The Earth’s continental crust is thought to originate from melting of the mantle, but it is too felsic and depleted in Fe relative to a primary mantle melt. This depletion in Fe is also commonly found in continental arc magmas and is often attributed to magnetite crystallization. However, Fe depletion in arc magmas coincides with an enrichment in ferric Fe relative to ferrous Fe, which cannot be explained by removal of a ferric Fe-rich mineral like magnetite. Deep-seated garnet pyroxenite arc cumulates (arclogites) have Fe-rich compositions that complement the Fe-depleted nature of the continental crust and continental arc magmas, and are likely candidates for the “missing link” between basaltic mantle magmas and the felsic continental crust. To test this suggestion, we present high precision in-situ Fe valence data for garnets in arclogites and reconstruct whole rock Fe valence states. We show that arclogites have low bulk Fe3+/ΣFe due to the low Fe3+/ΣFe of garnets and the lack of magnetite. At high pressures, garnet crystallizes, but magnetite does not, the former causing preferential accumulation of ferrous Fe at the base of magmatic orogens. Arclogite fractionation thus leads to the formation of oxidized felsic residual liquids (Fe3+/ΣFe of 0.2-0.4). Such oxidation may profoundly influence the speciation of magmatic volatiles as well as the oxidative weathering capacity of the crust.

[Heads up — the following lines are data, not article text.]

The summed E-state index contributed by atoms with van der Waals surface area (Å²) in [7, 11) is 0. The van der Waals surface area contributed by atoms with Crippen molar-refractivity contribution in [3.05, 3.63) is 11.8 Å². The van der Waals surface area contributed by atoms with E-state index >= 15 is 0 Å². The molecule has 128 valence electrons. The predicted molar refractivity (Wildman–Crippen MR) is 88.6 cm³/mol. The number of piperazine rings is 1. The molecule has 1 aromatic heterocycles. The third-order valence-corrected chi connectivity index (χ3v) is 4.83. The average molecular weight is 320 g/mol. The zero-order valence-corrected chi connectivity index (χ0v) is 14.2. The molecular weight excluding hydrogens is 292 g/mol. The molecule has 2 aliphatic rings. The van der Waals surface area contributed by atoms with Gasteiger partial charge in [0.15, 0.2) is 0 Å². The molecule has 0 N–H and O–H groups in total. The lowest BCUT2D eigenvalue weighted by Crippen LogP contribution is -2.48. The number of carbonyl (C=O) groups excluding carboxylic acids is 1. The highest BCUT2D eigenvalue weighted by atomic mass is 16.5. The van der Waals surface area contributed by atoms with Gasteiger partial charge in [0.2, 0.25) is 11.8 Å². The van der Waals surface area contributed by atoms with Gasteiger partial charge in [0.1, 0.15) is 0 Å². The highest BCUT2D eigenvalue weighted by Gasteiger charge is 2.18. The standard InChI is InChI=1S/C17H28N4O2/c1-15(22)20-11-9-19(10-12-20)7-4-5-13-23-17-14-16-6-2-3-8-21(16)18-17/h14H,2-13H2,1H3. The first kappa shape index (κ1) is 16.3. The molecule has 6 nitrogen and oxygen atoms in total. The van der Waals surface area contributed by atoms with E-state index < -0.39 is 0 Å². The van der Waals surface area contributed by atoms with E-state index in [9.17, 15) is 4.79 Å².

Tang, M., Lee, C. A., Costin, G., Höfer, H. E., (2019). Recycling reduced iron at the base of magmatic orogens. Earth and Planetary Science Letters. Elsevier B.V. 528, 115827. doi.org/10.1016/j.epsl.2019.115827